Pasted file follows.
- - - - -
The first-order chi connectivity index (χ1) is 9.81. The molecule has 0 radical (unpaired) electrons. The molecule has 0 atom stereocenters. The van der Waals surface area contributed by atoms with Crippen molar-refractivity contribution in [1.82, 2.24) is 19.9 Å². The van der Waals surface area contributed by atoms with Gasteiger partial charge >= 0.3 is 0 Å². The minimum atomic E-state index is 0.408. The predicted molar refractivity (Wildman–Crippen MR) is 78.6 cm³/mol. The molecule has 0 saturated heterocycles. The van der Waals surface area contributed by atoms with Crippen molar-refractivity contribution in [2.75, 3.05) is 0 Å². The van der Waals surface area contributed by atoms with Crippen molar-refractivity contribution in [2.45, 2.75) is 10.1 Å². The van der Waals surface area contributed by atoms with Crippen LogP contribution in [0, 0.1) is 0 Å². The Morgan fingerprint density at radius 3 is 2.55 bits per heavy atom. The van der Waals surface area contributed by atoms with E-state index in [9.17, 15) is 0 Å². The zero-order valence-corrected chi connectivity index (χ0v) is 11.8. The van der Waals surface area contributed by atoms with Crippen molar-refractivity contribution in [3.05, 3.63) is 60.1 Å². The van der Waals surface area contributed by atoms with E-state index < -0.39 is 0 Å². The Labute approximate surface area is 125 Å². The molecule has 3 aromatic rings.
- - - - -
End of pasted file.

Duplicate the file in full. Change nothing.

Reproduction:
The first-order chi connectivity index (χ1) is 9.81. The molecule has 0 radical (unpaired) electrons. The molecule has 0 atom stereocenters. The van der Waals surface area contributed by atoms with Crippen molar-refractivity contribution in [1.82, 2.24) is 19.9 Å². The van der Waals surface area contributed by atoms with Gasteiger partial charge >= 0.3 is 0 Å². The minimum atomic E-state index is 0.408. The predicted molar refractivity (Wildman–Crippen MR) is 78.6 cm³/mol. The molecule has 0 saturated heterocycles. The van der Waals surface area contributed by atoms with Crippen molar-refractivity contribution in [2.75, 3.05) is 0 Å². The van der Waals surface area contributed by atoms with Crippen molar-refractivity contribution in [2.45, 2.75) is 10.1 Å². The van der Waals surface area contributed by atoms with Crippen LogP contribution in [0, 0.1) is 0 Å². The Morgan fingerprint density at radius 3 is 2.55 bits per heavy atom. The van der Waals surface area contributed by atoms with E-state index in [9.17, 15) is 0 Å². The zero-order valence-corrected chi connectivity index (χ0v) is 11.8. The van der Waals surface area contributed by atoms with Crippen molar-refractivity contribution in [3.05, 3.63) is 60.1 Å². The van der Waals surface area contributed by atoms with E-state index < -0.39 is 0 Å². The Labute approximate surface area is 125 Å². The molecule has 3 aromatic rings.